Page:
Every single Friday, we find and collate the best albums released this week so you don’t have to. Look no further than right here for your weekend listening material.
Father John Misty – Pure Comedy
Polarising for so many aspects of his character and performance, not least the deeply sardonic ventures into Hollywood hedonism, sex and love on Fear Fun (2012) and I Love You, Honeybear (2015), I can’t think of many records that will be met with such divided opinion as Father John Misty’s third studio album Pure Comedy. Whereas previous releases under the moniker Father John Misty were mostly led by personal experience, Pure Comedy is more solely a commentary of mankind looking inwards from the outside.
Opener and title track ‘Pure Comedy’, in equal parts hilarious and utterly depressing, is a grim summary of a brainwashed humanity indoctrinated by religion and consumerism. Grandiosely contradictory and tragically absurd, “Pure Comedy” is the only apt description. With lyrics like “bedding Taylor Swift every night in the Oculus Rift”, ‘Total Entertainment Forever’ displays the consequences and downfalls of our constant need for entertainment. ‘Two Wildly Different Perspectives’ remarks on the increasingly divided liberal left and conservative right in American and global politics. A certain level of social commentary is to be expected on any Father John Misty album, but this time it feels inspired by genuine concern and fear rather than purely satirical intent.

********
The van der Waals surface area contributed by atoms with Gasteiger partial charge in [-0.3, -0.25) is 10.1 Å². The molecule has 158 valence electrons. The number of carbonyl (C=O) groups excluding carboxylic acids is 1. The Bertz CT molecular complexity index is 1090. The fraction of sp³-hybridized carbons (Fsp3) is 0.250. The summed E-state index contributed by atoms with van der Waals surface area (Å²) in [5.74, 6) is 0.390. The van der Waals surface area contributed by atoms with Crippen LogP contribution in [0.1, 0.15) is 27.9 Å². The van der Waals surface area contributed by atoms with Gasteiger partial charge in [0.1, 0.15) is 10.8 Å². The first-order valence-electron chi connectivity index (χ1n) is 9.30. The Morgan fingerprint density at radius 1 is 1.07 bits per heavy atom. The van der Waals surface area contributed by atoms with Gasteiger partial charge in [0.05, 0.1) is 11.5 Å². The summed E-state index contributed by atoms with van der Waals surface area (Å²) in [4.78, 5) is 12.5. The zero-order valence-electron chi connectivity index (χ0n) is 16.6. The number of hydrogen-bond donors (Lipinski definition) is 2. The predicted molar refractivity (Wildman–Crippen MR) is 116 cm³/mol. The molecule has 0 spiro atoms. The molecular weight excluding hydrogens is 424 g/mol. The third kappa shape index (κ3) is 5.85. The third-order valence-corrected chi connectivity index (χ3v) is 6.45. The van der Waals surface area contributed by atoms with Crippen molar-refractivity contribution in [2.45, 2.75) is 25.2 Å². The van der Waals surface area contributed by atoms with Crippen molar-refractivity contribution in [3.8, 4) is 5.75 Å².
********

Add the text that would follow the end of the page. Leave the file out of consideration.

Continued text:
Although undoubtedly beautiful, Pure Comedy is perhaps a little more aesthetically challenging than previous albums. Lyrically led and supported with orchestral instrumentation even more ornate, there’s certainly less finger-clicking to be had here in comparison with Fear Fun and I Love You, Honeybear – but honestly, this couldn’t really be less of an issue. A songwriting masterclass at times, Pure Comedy sees Tillman hit new heights. The 13-minute-long “ten-verse, chorusless diatribe” ‘Leaving LA’ took a whole 3 years to write – this seems perfectly reasonable considering the incredible depth and intimacy of the lyrics. It’s a beautiful epic and stands majestically as the album’s centrepiece. Equally strong ‘When the God of Love Returns There’ll Be Hell to Pay’, ‘Things It Would Be Helpful to Know Before the Revolution’ and ‘So I’m Growing Old on Magic Mountain’ counterbalance contemplative lyrics with heavenly melodies and lavish choruses. It’s exactly what we’ve come to expect from one of our most accomplished songwriters of our time.
On Pure Comedy, it feels as if Father John has removed at least a part of the veil of irony that has previously shrouded his identity and opinion. To Tillman, humanity has gone beyond satire. More so than ever before, the jokes and the sarcasm act as a genuinely fearful critique of the world around him. But whilst this theme is prevalent from start to finish, there is a glimmer of hope that comes in the form of love and distraction. After considering the ironic pointlessness of human existence in an infinite universe on ‘In Twenty Years or So’, the song and album comes to a reassuringly romantic end with Tillman finding peace: “But I look at you, as our second drinks arrive, the piano player’s playing ‘This Must Be the Place’ and it’s a miracle to be alive”.